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First opportunity for many Otago Biochemistry postgrad students to share their research

Thursday 4 August 2022 1:22pm

Sean Coffey speaking to BMS Symposium_650

The 2022 School of Biomedical Sciences Postgraduate Symposium was held last week at the University’s Student Union. This was the first time that many of the postgraduate students in the BMS have had the opportunity to attend or present their research at a scientific meeting in person, thanks to the pandemic.

The BMS comprises the departments of Anatomy, Biochemistry, Microbiology & Immunology, Pharmacology & Toxicology, and Physiology. A committee of postgraduate students from across these five departments organises the meeting.

The event was opened with a karakia and mihi whakatau led by Peter Williamson, the Rautaki Hononga/Kaitakawaenga (Māori Strategic Framework Facilitator) for the BMS. An introduction was given by the acting Deputy Pro Vice-Chancellor for Health Sciences, Professor Neil Gemmell, and the Associate Dean Research, Professor Miguel Quiñones-Mateu.

Keynote speaker Associate Professor Khoon Lim talked about his research into tissue engineering and invited speaker Dr. Sean Coffey shared his experience in translating research into medical applications.

Jordan LimaAime Siemonek_650Sofia_Moreira_650

From left: Jordon Lima, Amie Siemonek and Sofia Moreira.

Jordon Lima and Amie Siemonek represented Biochemistry on the organisation committee. Jordon was very pleased with how the day went. “It was highly rewarding to be able to have Peter Williamson as our kaikōrero for the day, and to have the waiata tautoko performed by members of Biochemistry and Anatomy. All of this and the karakia tīmatanga me karakia whakamutunga were a first for the symposium, which I am proud to have implemented as a member of the committee!”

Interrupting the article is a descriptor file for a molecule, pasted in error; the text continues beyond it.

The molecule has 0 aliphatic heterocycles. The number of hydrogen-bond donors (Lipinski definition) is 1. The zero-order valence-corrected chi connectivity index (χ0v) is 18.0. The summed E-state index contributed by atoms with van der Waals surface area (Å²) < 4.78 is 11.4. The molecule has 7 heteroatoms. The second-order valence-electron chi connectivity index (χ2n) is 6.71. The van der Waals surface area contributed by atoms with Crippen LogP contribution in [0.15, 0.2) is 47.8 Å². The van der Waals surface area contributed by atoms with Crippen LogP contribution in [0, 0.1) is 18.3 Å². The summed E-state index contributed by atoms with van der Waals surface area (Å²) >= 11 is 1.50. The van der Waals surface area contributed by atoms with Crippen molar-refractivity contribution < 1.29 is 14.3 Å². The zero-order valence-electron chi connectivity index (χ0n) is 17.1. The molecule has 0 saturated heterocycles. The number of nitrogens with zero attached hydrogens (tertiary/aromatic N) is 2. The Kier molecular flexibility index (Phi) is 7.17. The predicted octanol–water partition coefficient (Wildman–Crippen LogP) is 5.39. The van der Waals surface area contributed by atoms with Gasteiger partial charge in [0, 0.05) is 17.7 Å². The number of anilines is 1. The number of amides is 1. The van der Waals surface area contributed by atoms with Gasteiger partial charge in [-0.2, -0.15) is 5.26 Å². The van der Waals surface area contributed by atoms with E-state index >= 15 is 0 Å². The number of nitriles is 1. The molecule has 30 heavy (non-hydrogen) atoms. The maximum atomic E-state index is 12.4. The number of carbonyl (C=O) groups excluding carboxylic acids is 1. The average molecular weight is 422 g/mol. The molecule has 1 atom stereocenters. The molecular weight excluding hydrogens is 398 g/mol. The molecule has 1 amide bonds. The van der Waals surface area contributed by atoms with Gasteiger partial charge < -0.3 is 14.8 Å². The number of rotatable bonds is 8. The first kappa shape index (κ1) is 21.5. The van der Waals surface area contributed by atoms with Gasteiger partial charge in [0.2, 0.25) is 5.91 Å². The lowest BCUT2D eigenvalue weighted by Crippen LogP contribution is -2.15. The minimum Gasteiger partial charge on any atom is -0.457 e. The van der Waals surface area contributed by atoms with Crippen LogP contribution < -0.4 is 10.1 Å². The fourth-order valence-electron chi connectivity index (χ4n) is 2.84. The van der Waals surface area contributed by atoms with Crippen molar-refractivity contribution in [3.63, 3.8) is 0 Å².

Fifteen Biochemistry students presented their research as posters. Congratulations to Sofia Moreira of the Brown Lab who won second place in the poster competition with her research entitled ‘In silico characterisation of atypical factors involved in bacterial transcription termination’.

In addition, four Biochemistry students were selected to give a talk presenting their research:
Michaela Hughes of the Guilford Lab (Single Cell Genomics in Hereditary Diffuse Gastric Cancer)
Meghan Mulligan of the Bicknell Lab (Investigating ELAVL2 - a novel neurodevelopmental disorder disease gene)
Devon Bull of the Dunbier Lab (Investigating the role of immunotherapy in the treatment of metastatic oestrogen receptor positive breast cancer)
Kaitlyn Tippett of the Diermeier Lab (LncRNA combination therapy in triple negative breast cancer)

Well done to everyone who took part in this year's successful Symposium!